Around 15km north of Cape Town proper, Bloubergstrand is a small town with picture postcard views of Table Mountain. The beach is nothing incredible and in fact it has the main road running right behind it, but for a stroll or picnic with a view it definitely makes a great excursion.

Head here at dusk for some incredible silhouettes of the mountain with the twinkling lights of the city.

The beach here is also great for watersports such as wind surfing, kite surfing and run of the mill wave surfing.

Beaches

Pic: Counselling

One of the world’s best beach cities, there is a great selection of places to plant your towel and have a dip.

Clifton beach is where the beautiful people tend to hang out for the day and Camps Bay, a little further down, is a very upscale neighbourhood with a great wide beach. Being wide open, Camps Bay can get quite windy so check the forecast.

Be warned, at peak times all of the inner city beaches can get packed, although this can be part of the fun.

Beaches on the False Bay side can often be quieter, for example Fish Hoek. The town itself is relatively sleepy with many cafes and options to go whale watching (see below).

Whale Watching

The South African Winter-Spring (July to December) is peak time to go whale watching. Head to Simons Town or Fish Hoek to take a cruise out into False Bay to see what you can see.

Prices should be around ZAR1200 for an adult on a 2 hour whale watching trip.

Bo-Kaap (The Malay Quarter) & The Townships

Pic: Jeanvdmeulen

Just outside the CBD, Bo-Kaap is home to many quaint and colourful houses. The museum here is a fascinating look at the colonial history of Cape Town and the Muslim community that was and still is based in the area.

Another option is to see Bo-Kaap as part of a Township tour. This can be a fascinating way to see the non touristy side of Cape Town. Township tours are normally offered at hotels and hostels and can be a great way to provide a bit of tourist money to the areas traditionally away from the main hub of the city. Expect to pay between ZAR550-12500, depending on if you take a full day or half day, timings etc.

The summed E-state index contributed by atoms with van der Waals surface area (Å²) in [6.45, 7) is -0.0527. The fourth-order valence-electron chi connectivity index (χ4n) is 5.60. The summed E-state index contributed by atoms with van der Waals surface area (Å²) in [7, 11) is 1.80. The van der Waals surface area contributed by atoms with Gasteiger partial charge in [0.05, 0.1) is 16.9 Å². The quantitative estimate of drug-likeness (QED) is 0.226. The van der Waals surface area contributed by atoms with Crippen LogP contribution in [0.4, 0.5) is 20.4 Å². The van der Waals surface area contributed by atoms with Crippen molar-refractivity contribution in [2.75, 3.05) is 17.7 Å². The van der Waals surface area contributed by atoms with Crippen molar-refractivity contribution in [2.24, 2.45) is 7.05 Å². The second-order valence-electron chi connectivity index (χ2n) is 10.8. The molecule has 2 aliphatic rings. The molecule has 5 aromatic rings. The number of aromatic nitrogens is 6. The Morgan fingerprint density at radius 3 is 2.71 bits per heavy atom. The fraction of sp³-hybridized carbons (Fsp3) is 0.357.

When visiting the townships, remember that this is a place where people live, so don’t treat it like a safari. Experience and engage with people and their culture, don’t just stand back and take photos.

Getting Out of Town

Although a lot of Cape Town’s major attractions are in the greater metropolitan area, by venturing a little further afield you’ll find even more awesome experiences.

As you’re in South Africa, you’re never far from a safari. Aquila Safari Park is around 2 hours from the city and can be done as a day trip. Most of the big 5 are in attendance as are the ubiquitous zebra, giraffes, springbok and hippos.

If you’re a wine buff then a trip to Stellenbosch is a must. The town sits at the centre of South Africa’s wine industry and there are tours aplenty. In fact there are even hop-0n/hop-off wine bus tours such as Vinehopper. This is a great way to see the area, visit lots of vineyards and taste plenty of the local produce. Prices from ZAR320 with wine tastings an extra ZAR25-55.

No matter how long you spend in Cape Town you’re bound to be captivated by the charm of both the surroundings and the locals.